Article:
My son happened to lose his hat in the Air and Space Museum in DC. We didn’t find out that he had lost the NEW hat until we had been kicked out of the museum at closing time. It took me 30 minutes to find a guard that would break the rules and let me in to retrieve the hat. Luckily my daughter said that she knew exactly where he put it. After successfully tracking down the hat, at dinner time, in flaming heat. My husband seemed a little upset about the matter. He looked put out.
I quickly calmed him down by saying, “I have already talked to Porter about keeping better track of his things.” I had talked to Porter about it, but I did it in an understanding way instead of an irritated way.
I realized something. My husband allowed himself to be affected by the behaviors of another person, and I didn’t. Some people call this patience. I suppose it is, but it is also perspective and self preservation.
Perspective: I knew my four year old didn’t intend to make us go through this ordeal to find a missing hat when we would rather be eating dinner. I also knew that we hadn’t really talked about how to properly keep track of the hat, because he hadn’t ever taken if off before. I had to give him credit for his goodness, as well as instruct him how to properly care for his hat.
Self-preservation: I don’t know if this is a good term for what I mean, but it suites me. Do I enjoy feeling put out? Do I like feeling disappointed in my child? Do I prefer stressful feelings or secure feelings? Do I want to carry a burden of frustration and selfishness around with me? The answers to all of these questions are no. Why would anyone? However, we all slip into times when we do choose these things.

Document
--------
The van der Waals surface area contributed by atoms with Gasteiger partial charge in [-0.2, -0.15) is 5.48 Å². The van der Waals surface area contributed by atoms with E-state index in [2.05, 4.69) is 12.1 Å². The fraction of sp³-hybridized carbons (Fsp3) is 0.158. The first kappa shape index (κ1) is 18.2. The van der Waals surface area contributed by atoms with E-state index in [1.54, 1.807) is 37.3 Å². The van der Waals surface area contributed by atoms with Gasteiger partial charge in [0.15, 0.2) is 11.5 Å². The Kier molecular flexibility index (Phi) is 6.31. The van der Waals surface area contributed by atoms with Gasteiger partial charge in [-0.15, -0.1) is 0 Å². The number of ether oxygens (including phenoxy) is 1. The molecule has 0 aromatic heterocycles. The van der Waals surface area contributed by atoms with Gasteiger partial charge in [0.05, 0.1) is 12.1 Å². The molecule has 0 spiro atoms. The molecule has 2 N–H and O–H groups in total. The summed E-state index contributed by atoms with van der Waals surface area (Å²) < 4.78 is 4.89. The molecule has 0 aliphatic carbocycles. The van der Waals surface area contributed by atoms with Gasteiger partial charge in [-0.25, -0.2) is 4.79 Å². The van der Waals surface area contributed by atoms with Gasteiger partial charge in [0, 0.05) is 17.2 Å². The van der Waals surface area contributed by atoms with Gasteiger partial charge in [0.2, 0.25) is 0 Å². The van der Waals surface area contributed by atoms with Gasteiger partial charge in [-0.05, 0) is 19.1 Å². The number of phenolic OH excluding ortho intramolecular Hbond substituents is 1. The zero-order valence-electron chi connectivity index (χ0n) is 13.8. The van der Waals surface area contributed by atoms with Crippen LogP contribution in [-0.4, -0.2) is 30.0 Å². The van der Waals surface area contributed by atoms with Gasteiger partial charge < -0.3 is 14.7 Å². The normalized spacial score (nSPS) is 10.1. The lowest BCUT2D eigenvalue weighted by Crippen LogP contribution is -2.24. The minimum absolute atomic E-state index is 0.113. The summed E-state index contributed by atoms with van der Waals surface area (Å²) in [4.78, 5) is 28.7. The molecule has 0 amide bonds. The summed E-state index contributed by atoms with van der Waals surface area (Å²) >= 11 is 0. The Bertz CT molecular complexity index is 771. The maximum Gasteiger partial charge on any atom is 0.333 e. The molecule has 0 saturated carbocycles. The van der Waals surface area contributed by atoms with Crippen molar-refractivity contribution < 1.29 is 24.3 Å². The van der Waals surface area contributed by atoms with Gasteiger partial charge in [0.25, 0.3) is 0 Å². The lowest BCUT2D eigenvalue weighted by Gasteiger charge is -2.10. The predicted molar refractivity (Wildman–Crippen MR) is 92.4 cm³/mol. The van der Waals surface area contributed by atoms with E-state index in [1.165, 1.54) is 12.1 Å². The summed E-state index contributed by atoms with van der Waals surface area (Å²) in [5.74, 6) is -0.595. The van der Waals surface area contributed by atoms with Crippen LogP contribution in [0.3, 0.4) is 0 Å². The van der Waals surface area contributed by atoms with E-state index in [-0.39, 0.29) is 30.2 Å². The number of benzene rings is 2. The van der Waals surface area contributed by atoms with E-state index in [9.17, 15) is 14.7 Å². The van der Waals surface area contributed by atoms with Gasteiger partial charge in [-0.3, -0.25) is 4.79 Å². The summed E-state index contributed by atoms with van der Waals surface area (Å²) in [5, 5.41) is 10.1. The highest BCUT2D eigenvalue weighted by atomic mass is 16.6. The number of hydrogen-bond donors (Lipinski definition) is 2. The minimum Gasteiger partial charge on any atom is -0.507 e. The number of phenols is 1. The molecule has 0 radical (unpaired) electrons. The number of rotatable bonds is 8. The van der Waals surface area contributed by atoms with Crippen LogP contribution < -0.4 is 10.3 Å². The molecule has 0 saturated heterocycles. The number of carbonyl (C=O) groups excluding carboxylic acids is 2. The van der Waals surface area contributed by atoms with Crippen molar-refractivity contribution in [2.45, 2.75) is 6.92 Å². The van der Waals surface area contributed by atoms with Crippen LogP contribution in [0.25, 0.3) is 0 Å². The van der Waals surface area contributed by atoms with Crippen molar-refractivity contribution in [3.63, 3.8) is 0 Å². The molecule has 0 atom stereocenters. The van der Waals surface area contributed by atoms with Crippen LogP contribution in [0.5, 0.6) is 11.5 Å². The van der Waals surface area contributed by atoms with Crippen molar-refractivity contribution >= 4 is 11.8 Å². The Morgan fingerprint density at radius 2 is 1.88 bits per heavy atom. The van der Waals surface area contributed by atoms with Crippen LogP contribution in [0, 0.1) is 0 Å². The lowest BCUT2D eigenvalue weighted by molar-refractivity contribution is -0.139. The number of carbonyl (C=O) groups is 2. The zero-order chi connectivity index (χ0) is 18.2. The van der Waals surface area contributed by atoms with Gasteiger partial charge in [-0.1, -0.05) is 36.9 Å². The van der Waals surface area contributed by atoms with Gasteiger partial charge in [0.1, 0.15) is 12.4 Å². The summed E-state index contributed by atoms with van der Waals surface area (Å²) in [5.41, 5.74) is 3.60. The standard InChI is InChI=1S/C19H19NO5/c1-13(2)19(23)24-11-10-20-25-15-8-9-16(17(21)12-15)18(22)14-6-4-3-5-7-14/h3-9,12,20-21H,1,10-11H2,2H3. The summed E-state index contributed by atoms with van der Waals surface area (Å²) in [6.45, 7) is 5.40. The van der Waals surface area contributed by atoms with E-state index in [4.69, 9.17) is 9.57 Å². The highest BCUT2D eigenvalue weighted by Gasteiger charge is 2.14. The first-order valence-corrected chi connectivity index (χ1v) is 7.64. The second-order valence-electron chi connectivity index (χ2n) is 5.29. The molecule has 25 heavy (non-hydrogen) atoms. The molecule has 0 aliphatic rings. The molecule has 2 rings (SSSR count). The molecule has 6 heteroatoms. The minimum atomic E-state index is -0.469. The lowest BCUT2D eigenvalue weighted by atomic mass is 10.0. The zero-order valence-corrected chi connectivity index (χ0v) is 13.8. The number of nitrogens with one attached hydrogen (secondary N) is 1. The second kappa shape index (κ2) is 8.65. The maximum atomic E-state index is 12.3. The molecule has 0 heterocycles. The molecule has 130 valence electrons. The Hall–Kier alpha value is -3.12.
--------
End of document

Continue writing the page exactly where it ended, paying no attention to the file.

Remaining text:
Today, my husband chose to become irritated instead of concerned. He didn’t even think that his son might feel bad in the situation. Bad that he lost his favorite, new hat, and bad that he caused a delay in the family plans.
The point is we choose. I choose to preserve my feelings of joy and happiness. I choose to preserve the spirit of love in myself and my family. I choose to serve my children, and show them I care about them, so that I can also preserve their good attitudes about relationships and family. I choose self-preservation.
I am not perfect at this concept, but I get better the more I try to be selfless. I also become more happy. I know your family will benefit from your doing this as much as possible too.